CHARLESTON, W.Va. -- West Virginia University fans and students aren't happy with the University of Maryland's decision to deny WVU's marching band a chance to perform on the field Saturday at M&T Bank Stadium in Baltimore.
M&T Bank Stadium is the home of the Baltimore Ravens and is a neutral location for the two teams.
A post published Monday on the Mountaineer Marching Band's Facebook page read:
"We regretfully announce that the University of Maryland will not allow the WVU Band to perform on the field at the WVU vs. Maryland game on Saturday. Members of the WVU Band will still travel to the game to play in the stands to enthusiastically support the Mountaineer Football team. Thank you for your support!"
After the news broke, hundreds of people spoke out on Facebook and Twitter and were wondering why the University of Maryland would make such a decision.
One Facebook user commented, "Wow. Very upsetting as a WVU alum and a Maryland resident. I am disappointed that the 14 family members going to watch my niece who is on the drum line won't get to see her march on the Raven's field."
Another wrote, "The folks in Oklahoma were gracious enough to share halftime with the Pride. Plus, they stayed in the stands and cheered our band on. Too bad our ACC neighbors don't have as much class."
Representatives from the Maryland Band said they did not make the decision. It was a decision made from the university's athletic department.
After several attempts to reach the University of Maryland's athletic department, a brief statement was provided to the Daily Mail.
It read: "It is our practice at Maryland to only have the Maryland Band perform on the field during our home football games. While the visiting team bands do not perform on the field, we are always pleased to set aside a section of seats within the visiting team section for them and we encourage the visiting team band to attend and perform from their seats for the enjoyment of their team and fans. We are following our standard practice with the West Virginia Band on Saturday and we have set aside seats for them near the field."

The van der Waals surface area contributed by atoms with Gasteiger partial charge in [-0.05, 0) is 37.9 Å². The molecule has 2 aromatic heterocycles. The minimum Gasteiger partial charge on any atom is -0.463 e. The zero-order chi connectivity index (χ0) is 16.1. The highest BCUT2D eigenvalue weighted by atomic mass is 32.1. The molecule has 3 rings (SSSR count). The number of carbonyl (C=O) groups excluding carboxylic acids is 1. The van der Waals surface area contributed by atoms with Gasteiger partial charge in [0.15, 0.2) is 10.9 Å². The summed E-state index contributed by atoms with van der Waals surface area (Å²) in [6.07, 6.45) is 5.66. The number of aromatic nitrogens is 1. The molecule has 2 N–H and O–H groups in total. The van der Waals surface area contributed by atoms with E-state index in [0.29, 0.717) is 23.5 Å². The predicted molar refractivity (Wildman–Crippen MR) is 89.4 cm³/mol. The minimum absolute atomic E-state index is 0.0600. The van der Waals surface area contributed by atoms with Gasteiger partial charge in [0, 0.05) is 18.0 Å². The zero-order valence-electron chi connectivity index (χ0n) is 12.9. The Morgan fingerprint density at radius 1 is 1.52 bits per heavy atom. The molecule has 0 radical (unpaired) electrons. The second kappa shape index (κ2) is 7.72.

Maryland Athletics claim they had communicated this information to WVU band representatives last June to allow plenty of time to plan. However, WVU band representatives say that's not so.
Although the game is being played at a neutral location, Maryland's athletic department will treat the game as if it were played on campus in Byrd Stadium.
"As a home game, our goal is to replicate a similar game production, sound and atmosphere in the stadium for our fans as they experience in Byrd Stadium," the statement read.
Jay Drury, assistant director of bands and marching band director at WVU, said he is disappointed at Maryland's decision.
"It's unfortunate that these students won't get the chance to march on the Ravens' field," Drury said. "A few of our administrators have reached out to The University of Maryland but they are staying firm in their decision."
He said some members will still attend and cheer on the Mountaineers from the stands.
Drury said the band was in a tough spot.
Maryland joins the Big 10 Conference next year and it's practice within the conference to allow the opposing team's band to march at halftime. Since Maryland is still aligned with the ACC, its athletic department can make the call as to whether other bands may share the field at halftime.
The upcoming game against the University of Maryland will be the last away game the band will attend unless the Mountaineers make it to a bowl game. The game begins at 3:30 p.m. and will be broadcast on ESPNU.
The Pride will make an appearance at the Charleston Daily Mail's Kanawha County Majorette and Band Festival at 6:30 p.m. Tuesday at Laidley Field.
In addition, the band will travel to the Ligonier Day Festival in Ligonier, Pa. and to Fairfax, Va. to perform at high school band festivals.
Contact writer John Gibb at john.g...@dailymail.com or 304-348-1796.